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Borderless Magazine’s Top Stories of 2023

By December 26, 2023January 9th, 2024Immigration Policy

A long-delayed radiation cleanup, an all-women mariachi band, Afghans building community through soccer, and more stories Borderless reported on Chicago’s immigrant communities.

Mustafa Hussain for Borderless Magazine
Shamama soccer team coordinator, Hussein Rezaee, far right, socializes with the rest of the team after a game at West Park in Wilmette, Ill., May 21, 2023.
By December 26, 2023January 9th, 2024Immigration Policy

A long-delayed radiation cleanup, an all-women mariachi band, Afghans building community through soccer, and more stories Borderless reported on Chicago’s immigrant communities.

From asylum seekers looking for a better life to severe storms wreaking havoc on a majority-Latino suburb in Illinois, the Borderless team was on the ground reporting stories with our immigrant communities throughout Chicago and the nearby suburbs in 2023. 

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This year, Borderless Magazine covered the government’s response to the arrival of more Venezuelan migrants coming from the southern border. We highlighted the voices of these asylum seekers while also creating guides for migrants trying to navigate the complex immigration laws and providing resources for people needing support. 

Our reporters and photographers were knocking on doors, speaking with residents to hear their thoughts about a long-delayed radiation cleanup in West Chicago. We also found time to tell inspiring stories from an all-women mariachi band pushing the boundaries of Mexican music and building community in Chicago. 

As we approach the final weeks of 2023 and look ahead to 2024, here are some of the biggest immigration stories we covered this past year: 

After Decades Of Waiting, West Chicago’s Final Radiation Cleanup Begins

Ata Rehman, 42, has lived across the street from a former factory site that produced radioactive thorium in West Chicago since 2016.Efrain Soriano for Borderless Magazine

For decades, West Chicago residents raised health concerns about the former Kerr-McGee factory releasing toxic material. But their worries were dismissed until the early 1970s. It has taken the former factory owner and the government over three decades to clean up the radioactive waste, while many residents have felt left in the dark.

Last year, reporter Liuan Huska took a deep dive into the environmental cleanup and how the suburb’s majority Latino residents were left out of many of the conversations about the dangers of the pollution. Now that the final cleanup process is underway in West Chicago, Liuan brought us an update on her investigation. She talked to residents about the polluted site’s future and explained how this former “radioactive capital of the Midwest” is addressing its toxic legacy.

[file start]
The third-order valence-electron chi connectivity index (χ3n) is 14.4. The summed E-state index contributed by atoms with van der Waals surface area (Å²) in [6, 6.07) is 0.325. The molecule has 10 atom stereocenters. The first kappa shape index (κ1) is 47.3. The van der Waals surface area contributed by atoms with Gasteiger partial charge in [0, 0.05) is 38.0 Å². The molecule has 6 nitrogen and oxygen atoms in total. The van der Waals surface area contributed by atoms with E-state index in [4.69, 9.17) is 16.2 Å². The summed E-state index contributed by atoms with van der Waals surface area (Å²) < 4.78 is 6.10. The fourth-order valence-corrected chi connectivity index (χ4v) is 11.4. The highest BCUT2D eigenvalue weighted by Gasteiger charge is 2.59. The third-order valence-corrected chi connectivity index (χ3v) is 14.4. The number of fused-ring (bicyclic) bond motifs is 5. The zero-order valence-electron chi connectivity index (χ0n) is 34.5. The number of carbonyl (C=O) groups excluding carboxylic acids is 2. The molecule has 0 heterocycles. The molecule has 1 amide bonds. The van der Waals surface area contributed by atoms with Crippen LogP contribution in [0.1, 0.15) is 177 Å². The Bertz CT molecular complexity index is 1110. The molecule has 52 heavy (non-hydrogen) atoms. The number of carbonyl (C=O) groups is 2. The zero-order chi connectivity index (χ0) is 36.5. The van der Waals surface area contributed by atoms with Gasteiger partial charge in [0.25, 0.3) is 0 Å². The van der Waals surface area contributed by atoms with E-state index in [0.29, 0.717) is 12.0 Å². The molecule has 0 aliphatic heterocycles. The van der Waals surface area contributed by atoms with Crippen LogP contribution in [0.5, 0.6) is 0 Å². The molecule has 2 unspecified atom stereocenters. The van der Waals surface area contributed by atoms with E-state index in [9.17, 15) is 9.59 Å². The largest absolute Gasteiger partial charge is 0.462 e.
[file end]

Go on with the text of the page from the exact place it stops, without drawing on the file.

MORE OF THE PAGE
Escape from Eriteria: Tsegay Gebreyohanes

Two children play soccer as a man smiles while holding a backpack.
Tsegay Gebreyohanes plays soccer with his sons Simon Afeworki and Eben Afeworki behind their home in Chicago, Ill., Oct. 20, 2023. Gonzalo Guzman for Borderless Magazine

Tsegay Gebreyohanes is a cook by day, a taxi driver by night, and a father looking to give his wife and three young boys a better life.  He shared his nine-year journey to escape Eritrea with Borderless Engagement Reporter Diane Bou Khalil. In his own words, Tsegay takes you on his journey, which began in 2008. Along the way, he was imprisoned in horrifying conditions in Sudan, Egypt and Eritrea.

“There was no light, no water, and little oxygen — just a tunnel. The temperatures were hot and humid. There were hundreds of people in one room, and we slept like sardines, one on top of the other,” said Gebreyohanes of his time at Wia military prison in Eritrea, an underground detention facility shaped like a concrete sewer.

How Chicago’s All-Women Mariachi Group Is Embracing Their Roots — And Bucking Tradition

Mariachi Sirenas band members Jennifer Perez, Monique Guerrero and Ibet Herrera sing the chorus of “Las Ciudades” at Fiesta Del Sol in Pilsen, Chicago, Ill., July 30, 2023. Efrain Soriano/Borderless Magazine

Since first stepping on the stage six years ago, Mariachi Sirenas has seen their popularity grow. The group is defying stereotypes of what it means to be a mariachi performer. At Pilsen’s annual Fiesta Del Sol, they played hits like “Las Ciudades” and “Cielito Lindo Huasteco” to a roaring crowd. Borderless Pathways Intern Maia McDonald’s shares the inspiring story behind the group.

Black Immigrants Today: Jean Chrisbene Justin

Jean Chrisbene Justin and his son Oliver Ryan Justin, 5, at Bethlehem Chicago Seventh-day Adventist Church in Chicago, Ill. Feb. 25, 2023. Martine Séverin for Borderless Magazine

One in 10 Black people living in the U.S. is an immigrant. The Black diaspora in the U.S. is ethnically, linguistically and economically diverse, with people from the Caribbean, Latin America, Africa, Europe and Asia.